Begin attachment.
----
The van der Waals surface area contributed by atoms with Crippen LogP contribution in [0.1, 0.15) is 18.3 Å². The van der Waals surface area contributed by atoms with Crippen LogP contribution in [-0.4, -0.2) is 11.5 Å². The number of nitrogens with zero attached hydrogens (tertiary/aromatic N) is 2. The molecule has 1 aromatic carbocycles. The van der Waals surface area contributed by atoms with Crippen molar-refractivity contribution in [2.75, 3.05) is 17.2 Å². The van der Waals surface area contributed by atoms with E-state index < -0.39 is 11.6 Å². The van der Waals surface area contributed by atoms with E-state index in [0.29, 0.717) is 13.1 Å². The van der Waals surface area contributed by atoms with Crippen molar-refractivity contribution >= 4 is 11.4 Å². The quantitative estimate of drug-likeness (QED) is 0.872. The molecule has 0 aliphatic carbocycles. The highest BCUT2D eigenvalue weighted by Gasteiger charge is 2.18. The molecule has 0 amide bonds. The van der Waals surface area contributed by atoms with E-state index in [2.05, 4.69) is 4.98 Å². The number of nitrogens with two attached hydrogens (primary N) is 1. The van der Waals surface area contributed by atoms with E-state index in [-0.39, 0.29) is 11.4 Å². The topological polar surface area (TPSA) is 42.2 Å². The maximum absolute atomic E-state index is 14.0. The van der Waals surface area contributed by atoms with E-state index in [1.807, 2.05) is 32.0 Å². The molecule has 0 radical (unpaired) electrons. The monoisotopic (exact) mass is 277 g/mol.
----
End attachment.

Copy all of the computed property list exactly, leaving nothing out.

The van der Waals surface area contributed by atoms with Crippen LogP contribution in [0.1, 0.15) is 18.3 Å². The van der Waals surface area contributed by atoms with Crippen LogP contribution in [-0.4, -0.2) is 11.5 Å². The number of nitrogens with zero attached hydrogens (tertiary/aromatic N) is 2. The molecule has 1 aromatic carbocycles. The van der Waals surface area contributed by atoms with Crippen molar-refractivity contribution in [2.75, 3.05) is 17.2 Å². The van der Waals surface area contributed by atoms with E-state index < -0.39 is 11.6 Å². The van der Waals surface area contributed by atoms with E-state index in [0.29, 0.717) is 13.1 Å². The van der Waals surface area contributed by atoms with Crippen molar-refractivity contribution >= 4 is 11.4 Å². The quantitative estimate of drug-likeness (QED) is 0.872. The molecule has 0 aliphatic carbocycles. The highest BCUT2D eigenvalue weighted by Gasteiger charge is 2.18. The molecule has 0 amide bonds. The van der Waals surface area contributed by atoms with E-state index in [2.05, 4.69) is 4.98 Å². The number of nitrogens with two attached hydrogens (primary N) is 1. The van der Waals surface area contributed by atoms with E-state index in [-0.39, 0.29) is 11.4 Å². The topological polar surface area (TPSA) is 42.2 Å². The maximum absolute atomic E-state index is 14.0. The van der Waals surface area contributed by atoms with E-state index in [1.807, 2.05) is 32.0 Å². The molecule has 0 radical (unpaired) electrons. The monoisotopic (exact) mass is 277 g/mol.